Have you noticed shifts in who takes on leadership roles during the WFH pandemic? The BBC has an article on "leadership" titled "The surprising traits of good remote leaders."
"Strong in-person leadership skills don’t necessarily translate to being a good virtual leader. Instead, organisation and competency reign supreme."
They cite a study that shows virtual teams often trend to accepting leadership from workers who are organized, dependable and productive, rather than the usual "ambitious workers" in the "executive suite." The basis of the article is a report from the Journal of Business and Psychology titled "Who Emerges into Virtual Team Leadership Roles? The Role of Achievement and Ascription Antecedents for Leadership Emergence Across the Virtuality Spectrum" (link goes to SpringerLink).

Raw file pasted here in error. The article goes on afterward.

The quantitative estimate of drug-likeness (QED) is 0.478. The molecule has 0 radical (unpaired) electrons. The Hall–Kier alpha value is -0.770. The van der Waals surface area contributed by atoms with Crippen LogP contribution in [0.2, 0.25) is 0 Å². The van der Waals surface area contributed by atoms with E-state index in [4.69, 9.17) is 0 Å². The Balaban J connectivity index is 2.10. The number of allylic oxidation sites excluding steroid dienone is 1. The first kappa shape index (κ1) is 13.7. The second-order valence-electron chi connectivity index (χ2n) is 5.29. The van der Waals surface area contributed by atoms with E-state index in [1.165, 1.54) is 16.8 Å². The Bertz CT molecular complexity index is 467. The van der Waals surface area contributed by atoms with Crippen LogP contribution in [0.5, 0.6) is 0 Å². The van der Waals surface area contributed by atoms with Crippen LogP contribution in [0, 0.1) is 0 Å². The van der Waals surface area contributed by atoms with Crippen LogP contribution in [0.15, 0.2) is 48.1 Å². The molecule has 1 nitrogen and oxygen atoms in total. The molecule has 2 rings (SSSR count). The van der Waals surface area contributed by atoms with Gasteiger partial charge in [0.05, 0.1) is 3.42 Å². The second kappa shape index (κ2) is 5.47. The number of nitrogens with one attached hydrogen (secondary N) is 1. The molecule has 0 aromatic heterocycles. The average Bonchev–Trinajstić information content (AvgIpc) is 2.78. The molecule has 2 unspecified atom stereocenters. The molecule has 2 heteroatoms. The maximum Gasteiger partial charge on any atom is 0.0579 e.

Constitution Day 2020 - African-American Members of Congress and the Constitution During Reconstruction

The Law Library of Congress and the Library of Congress have announced the annual Constitution Day lecture for Thursday, Sept. 17, 2020 at 3:00 pm Eastern Time. This year's lecture will be an online lecture given by Michael J. Murphy, a Historical Publication Specialist in the Office of the Historian for the U.S. House of Representatives, entitled“The Bulwark of Freedom”: African-American Members of Congress and the Constitution During Reconstruction. Registration is free, but required in order to attend the online event. From the blurb: